Chief Geologist Warren Robb has a great deal of experience in Burkina Faso, including with RoxGold, and local operating experience is something one has to look for in companies operating in West Africa… or anywhere else for that matter.
We’ve spilled a lot of pixels over Prize Mining (PRZ.V), and that’s because there’s a lot to like. Prize is diligently working on a million-plus ounce deposit up in the BC Kootenays, and doing the exploration on a really interesting consolidated land position that just screams blue-sky.
The Kena-Gold Mountain deposit is a porphyry deposit that, despite legitimately passing the 1M oz inferred bar, hasn’t yet shown an end. Gold deposits are characteristically erratic, both in shape and grade. That’s why it’s so hard to get them above a million ounces at a decent cutoff grade. Prize has done a great job of building a commercial deposit surrounding high grade shoots, and that’s an important step. The nature of production decisions in the gold world is as such: prove that there is enough pay grade so as we don’t lose money at a decent gold price, and let’s see how it comes out. See, high grade portions of gold zones are skinny and gangly – walking through the raindrops, all knees and elbows. Gold likes to nugget up and hang out in small, high grade pockets. Since the nature of mining equipment and physics don’t yet allow for the extraction of only the high grade, mining companies have to do testing that shows a potential for an average pay grade of a price that’s higher than the gold price. BUT! High-grade sections in a low grade zone, makes for a reasonable bet that the zone pays more in aggregate than one might expect once the mill receipts are all totaled up.
Prize is showing high grade shoots, with between 14 and 240 grams per ton of gold in sections above a meter all over the inferred zone at their Kena project. The intersections come at different depths in various different holes. In a deposit like this, it’s tempting to look at the upside. There’s a better than average change that a production decision designed to yield a million ounces could yield 1.5 million in the drilled zone, and that ongoing production from an open zone could yield much more. In rising gold markets, majors sometimes elbow each other out of the way for position on deposits like that because they come with the real world equivalent of Mario question boxes.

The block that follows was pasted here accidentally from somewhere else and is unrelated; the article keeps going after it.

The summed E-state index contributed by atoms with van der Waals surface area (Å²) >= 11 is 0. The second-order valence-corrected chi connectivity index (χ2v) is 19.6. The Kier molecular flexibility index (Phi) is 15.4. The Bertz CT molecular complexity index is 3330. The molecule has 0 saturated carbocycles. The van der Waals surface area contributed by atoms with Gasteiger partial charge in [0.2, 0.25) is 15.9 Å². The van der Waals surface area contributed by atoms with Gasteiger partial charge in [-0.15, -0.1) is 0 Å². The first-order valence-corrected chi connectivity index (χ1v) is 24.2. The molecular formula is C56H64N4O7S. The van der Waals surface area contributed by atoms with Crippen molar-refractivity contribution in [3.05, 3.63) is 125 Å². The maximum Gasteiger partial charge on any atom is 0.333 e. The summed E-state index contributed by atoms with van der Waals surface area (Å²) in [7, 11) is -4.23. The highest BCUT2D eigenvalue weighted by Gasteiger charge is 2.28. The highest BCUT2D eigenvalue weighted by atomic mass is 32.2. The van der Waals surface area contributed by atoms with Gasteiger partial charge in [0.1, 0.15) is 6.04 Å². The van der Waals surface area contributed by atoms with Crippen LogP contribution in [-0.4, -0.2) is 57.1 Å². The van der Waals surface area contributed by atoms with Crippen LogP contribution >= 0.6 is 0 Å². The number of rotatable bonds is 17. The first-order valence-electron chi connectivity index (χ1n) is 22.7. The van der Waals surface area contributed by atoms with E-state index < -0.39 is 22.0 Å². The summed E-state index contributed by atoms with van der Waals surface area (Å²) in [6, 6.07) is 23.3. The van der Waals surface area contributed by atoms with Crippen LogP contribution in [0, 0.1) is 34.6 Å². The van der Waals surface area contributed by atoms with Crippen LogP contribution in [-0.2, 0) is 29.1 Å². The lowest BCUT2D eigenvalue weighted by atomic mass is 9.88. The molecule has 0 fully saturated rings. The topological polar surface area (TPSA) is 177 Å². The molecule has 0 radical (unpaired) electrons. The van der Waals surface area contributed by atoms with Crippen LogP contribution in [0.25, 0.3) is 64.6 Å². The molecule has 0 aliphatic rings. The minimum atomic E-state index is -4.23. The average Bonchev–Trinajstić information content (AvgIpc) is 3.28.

Ounces-in-the-ground with upside are a great bedrock for an exploration company, but I like an idea that makes me dream big.
Prize announced some great results from a soil sampling program on their Daylight property the other day. It’s next door to the Kena. Geochem in and of itself is tough to get excited about, but it pays to look at the context. The property was the home of four different known high-grading operations. These are the kind of mining projects that you see in HBO’s Deadwood. They were places where the high grade shoots in the system crested on the surface. The operations dug and milled until the vein quit paying and moved on to the next one. For perspective, these mines mined 35 tonnes, 327 tonnes, the largest mined about 3000 tonnes, all high grade, and all in fits and starts over more than 50 years. Bulk tonnage operations and modern exploration methods just weren’t a thing yet.
The simple treatment here is that Prize Mining has tied up some very high potential ground, including known resources, in the very mining-friendly Kootenay region. Moreover, they have the guts and money to go after it. The company had $4 million in the bank at their last filing, which should be enough to move the ball forward. CEO Fesial Somji is fresh off of building a producer in Peru, and that’s the kind of feeling that a guy likes to chase. IR Manager Walter Spagnuolo is a guy I know from a previous life. He’s a great promoter with a great work ethic, and I think I’m going to see if he’ll join us on the twitch livestream one of these days.